English is the window to a new set of opportunities that normally within the baseball world begins on the baseball field. Knowing that the primary goal is to play and become the next star, a road block to that dream can be the language barrier many young baseball players from Central and South America, as well the Caribbean face while trying hard to become great at the sport they love, which is baseball. On the other side of the globe players from South Korea and Japan are facing the same need when it comes to understanding, and having the ability to hold a conversation in English. As a teacher I am working to open the language window for these players to have the ability to learn English, communicate with teammates, coaches, media reporters, and other people in general. TESOL is that window that can have many different stage scenarios, such as online education setting, traditional classes, and small private lessons in the team clubhouse. There is a major need for players coming from all over the world to play baseball in United States that makes it critical for all involved to do something to teach these players to learn the language, or at least know enough to survive without major struggles. According to McCarter, (2011) No major American sport is as bilingual as baseball. Twenty-seven percent of the opening-day major league rosters were Hispanic, according to the Institute for Diversity and Ethics in Sports.
When looking at TESOL to be the window that brings people from other countries to speak a language that will for the most part impact their lives positively, the first scenario that comes to mind is the online version of teaching. With today’s technological advances, the home computer becomes a window to the world which enables the user to have the ability to reach people across the globe in search for information. In this particular case, that information is the language and training for many baseball players that lack skills in English. The computer allows the TESOL teacher to interact in many different ways with the student, and gives the instructor the opportunity to transmit the course throughout a period of time, in which both the student and instructor have the ability to use video camera, or pre-recorded video for assessment purposes, or course work interaction. On line education will enable teams and organization to have the ability to introduce the language to young players while they are still in their countries, and serve as a vehicle to teach them basic words that can be greatly beneficial as they integrate into into Western society.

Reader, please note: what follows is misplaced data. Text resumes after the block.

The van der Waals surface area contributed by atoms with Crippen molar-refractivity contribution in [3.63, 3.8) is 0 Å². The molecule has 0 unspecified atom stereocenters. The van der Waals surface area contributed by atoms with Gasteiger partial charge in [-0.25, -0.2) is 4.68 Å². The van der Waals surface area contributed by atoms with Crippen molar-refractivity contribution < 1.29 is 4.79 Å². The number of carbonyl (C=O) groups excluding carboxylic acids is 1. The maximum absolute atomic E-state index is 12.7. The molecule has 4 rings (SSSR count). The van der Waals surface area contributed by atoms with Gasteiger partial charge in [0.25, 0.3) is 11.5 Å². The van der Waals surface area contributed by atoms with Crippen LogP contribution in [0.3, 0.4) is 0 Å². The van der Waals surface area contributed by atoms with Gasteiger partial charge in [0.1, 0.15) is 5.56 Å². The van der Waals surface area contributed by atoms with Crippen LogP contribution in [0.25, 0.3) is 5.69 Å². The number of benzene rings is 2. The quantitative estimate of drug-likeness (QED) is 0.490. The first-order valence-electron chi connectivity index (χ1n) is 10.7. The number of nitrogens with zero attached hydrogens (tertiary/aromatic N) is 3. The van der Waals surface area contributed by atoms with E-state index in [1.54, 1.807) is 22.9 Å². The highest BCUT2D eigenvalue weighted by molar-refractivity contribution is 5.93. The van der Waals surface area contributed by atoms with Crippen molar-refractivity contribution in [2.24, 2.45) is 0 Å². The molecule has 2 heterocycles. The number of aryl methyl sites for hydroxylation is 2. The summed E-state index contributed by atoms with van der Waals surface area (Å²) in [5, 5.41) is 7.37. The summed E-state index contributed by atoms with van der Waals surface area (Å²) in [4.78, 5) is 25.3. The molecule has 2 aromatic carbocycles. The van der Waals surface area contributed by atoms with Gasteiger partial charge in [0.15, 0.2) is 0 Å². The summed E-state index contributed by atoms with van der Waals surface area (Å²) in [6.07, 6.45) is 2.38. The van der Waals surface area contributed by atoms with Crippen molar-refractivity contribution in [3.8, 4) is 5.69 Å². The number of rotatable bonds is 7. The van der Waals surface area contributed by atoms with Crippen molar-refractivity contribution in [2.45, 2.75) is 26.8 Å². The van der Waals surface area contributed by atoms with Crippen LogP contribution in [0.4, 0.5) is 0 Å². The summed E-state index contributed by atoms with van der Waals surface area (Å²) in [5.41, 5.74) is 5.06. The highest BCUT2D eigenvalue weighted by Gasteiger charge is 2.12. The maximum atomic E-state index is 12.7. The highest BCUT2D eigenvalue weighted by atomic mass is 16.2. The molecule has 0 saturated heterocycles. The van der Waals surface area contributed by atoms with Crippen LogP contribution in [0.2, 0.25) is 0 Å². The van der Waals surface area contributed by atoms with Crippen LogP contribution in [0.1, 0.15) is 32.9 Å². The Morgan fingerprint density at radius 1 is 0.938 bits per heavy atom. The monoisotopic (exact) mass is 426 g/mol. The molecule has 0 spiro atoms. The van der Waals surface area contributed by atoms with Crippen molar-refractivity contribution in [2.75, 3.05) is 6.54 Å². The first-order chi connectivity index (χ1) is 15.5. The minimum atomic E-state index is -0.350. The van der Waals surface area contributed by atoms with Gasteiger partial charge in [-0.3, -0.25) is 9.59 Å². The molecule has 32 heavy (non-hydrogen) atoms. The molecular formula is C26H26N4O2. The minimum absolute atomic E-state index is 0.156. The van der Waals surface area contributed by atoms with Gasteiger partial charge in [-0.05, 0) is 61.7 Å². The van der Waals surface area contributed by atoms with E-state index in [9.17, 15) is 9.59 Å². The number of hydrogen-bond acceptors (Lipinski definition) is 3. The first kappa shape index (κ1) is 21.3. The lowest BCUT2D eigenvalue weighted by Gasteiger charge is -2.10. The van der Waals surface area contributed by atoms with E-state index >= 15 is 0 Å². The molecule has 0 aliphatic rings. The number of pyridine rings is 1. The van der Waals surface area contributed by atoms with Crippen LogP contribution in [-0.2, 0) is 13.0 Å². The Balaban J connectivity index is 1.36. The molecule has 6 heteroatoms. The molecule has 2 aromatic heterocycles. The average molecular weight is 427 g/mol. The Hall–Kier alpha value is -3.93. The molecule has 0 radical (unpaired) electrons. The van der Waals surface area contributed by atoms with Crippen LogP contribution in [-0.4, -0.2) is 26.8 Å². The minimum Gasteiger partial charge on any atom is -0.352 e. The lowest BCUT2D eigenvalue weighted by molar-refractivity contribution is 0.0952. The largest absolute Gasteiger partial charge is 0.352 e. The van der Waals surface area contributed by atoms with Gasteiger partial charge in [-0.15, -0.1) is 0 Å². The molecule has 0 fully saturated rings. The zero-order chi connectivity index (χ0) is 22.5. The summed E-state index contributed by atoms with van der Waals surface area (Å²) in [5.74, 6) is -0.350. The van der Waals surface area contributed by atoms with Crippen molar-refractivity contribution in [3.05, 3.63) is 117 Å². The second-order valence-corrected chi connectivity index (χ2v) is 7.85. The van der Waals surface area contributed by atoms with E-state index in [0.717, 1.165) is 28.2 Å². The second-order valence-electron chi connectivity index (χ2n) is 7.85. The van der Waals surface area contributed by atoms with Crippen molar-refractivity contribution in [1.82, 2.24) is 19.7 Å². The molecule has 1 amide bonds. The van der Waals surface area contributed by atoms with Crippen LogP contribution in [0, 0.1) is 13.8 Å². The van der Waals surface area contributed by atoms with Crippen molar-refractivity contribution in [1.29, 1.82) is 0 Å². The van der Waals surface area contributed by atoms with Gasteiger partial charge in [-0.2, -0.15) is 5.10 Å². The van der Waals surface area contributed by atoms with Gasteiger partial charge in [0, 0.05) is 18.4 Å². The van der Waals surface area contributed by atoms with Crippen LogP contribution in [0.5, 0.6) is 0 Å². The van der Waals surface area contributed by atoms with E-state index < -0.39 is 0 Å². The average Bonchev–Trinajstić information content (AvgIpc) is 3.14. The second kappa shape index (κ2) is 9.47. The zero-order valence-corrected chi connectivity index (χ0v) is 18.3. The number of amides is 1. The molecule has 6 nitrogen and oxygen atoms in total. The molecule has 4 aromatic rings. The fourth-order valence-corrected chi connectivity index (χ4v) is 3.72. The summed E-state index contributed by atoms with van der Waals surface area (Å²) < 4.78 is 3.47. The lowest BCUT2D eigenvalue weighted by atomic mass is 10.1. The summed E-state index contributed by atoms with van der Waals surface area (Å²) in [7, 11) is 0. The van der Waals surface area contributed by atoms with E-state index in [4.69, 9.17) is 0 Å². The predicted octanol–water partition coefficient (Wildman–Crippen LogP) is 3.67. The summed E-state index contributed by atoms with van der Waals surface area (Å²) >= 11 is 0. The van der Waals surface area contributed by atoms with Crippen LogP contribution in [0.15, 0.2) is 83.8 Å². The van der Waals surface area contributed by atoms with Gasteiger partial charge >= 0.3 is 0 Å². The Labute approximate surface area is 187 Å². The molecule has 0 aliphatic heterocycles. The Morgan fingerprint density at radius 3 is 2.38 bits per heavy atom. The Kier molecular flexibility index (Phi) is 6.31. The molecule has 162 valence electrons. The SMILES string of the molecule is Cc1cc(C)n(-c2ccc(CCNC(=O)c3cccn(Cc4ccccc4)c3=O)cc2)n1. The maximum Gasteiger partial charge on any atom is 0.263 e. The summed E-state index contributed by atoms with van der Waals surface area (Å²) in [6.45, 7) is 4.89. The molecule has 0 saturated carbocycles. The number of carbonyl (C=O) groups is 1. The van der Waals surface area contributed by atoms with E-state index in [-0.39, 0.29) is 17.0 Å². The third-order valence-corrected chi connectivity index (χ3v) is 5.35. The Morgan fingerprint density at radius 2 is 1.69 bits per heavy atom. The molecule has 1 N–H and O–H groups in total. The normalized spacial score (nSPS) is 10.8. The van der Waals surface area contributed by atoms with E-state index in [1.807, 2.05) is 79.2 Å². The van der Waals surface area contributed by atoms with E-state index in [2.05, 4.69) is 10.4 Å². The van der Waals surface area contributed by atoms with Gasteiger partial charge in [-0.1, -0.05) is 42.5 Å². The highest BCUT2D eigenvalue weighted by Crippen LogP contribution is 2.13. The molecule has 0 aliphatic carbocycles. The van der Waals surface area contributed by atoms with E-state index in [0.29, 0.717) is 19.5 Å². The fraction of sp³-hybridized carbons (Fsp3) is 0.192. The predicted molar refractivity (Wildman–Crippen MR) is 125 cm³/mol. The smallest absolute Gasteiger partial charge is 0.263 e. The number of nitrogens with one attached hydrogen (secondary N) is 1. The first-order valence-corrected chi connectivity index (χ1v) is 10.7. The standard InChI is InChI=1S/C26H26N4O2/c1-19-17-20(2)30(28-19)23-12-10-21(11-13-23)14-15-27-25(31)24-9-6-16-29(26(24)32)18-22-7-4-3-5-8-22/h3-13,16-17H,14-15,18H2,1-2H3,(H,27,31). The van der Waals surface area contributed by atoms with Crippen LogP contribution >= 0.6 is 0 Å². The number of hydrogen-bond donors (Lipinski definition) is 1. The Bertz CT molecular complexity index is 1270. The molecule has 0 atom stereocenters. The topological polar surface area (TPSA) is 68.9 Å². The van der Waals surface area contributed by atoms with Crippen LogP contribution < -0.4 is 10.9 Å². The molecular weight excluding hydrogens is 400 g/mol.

The following scenario that works while teaching and helping baseball players with TESOL and leaning English is the traditional setting of the classroom group work. This brings instructors and students up close, and allows for better interaction. Many times these students are intimidated by the language, and have been afraid of saying things wrong that may set them back, and cause them to a withdraw. At this point it creates a great opportunity for the instructor to pair with the student, and show them the way and direction. The classroom setting offers the opportunity for the instructor to teach English to students, offering core language components which create the opportunity to see and hear the teacher, transforming into something that the student can later mimic and verbalize. It is of vital importance for the baseball players, or any student in particular, to have the presence of the ESL instructor physically present, or be immersed in the language, as they can work together as a team in the language learning process.
The last avenue I will be exploring while teaching TESOL is one to one lessons with individuals that require more time to work with different tasks, or perhaps the confidence level is not as strong as other members of the team, and there is a need to be alone with the instructor during the learning process. The one on one setting allows the instructor and the student to create a bond that can enhance the learning, and help the student advance at a faster pace.
In conclusion, TESOL is the window to unlock a countless number of opportunities for people from different parts of the world wanting to be number one, learn English, and have the ability to communicate effectively with people from English speaking countries. Learning English will also allow them to find not only the average job, but a better job. In this particular case, baseball players that for the most part come from Latin America, will have the opportunity to chose the setting that fits their needs, and more importantly their learning style. This will further enhance their chances to learn more effectively, and begin communicating first with the instructor, and later with teammates and coaches. TESOL is a great opportunity for ESL teachers and baseball leagues to implement ESL programs to strengthen team bonds.
TESOL Viewpoint brings alumni essays on teaching English as a second language. This viewpoint focuses on challenges faced by professional baseball players learning English.
Maxwell, L. A. (2013) ESL and Classroom Teachers Team Up to Teach Common Core. Education Week Journal.
McCarter, M. (2011) Language barrier still remains daunting challenge for Latin American baseball players. AL.COM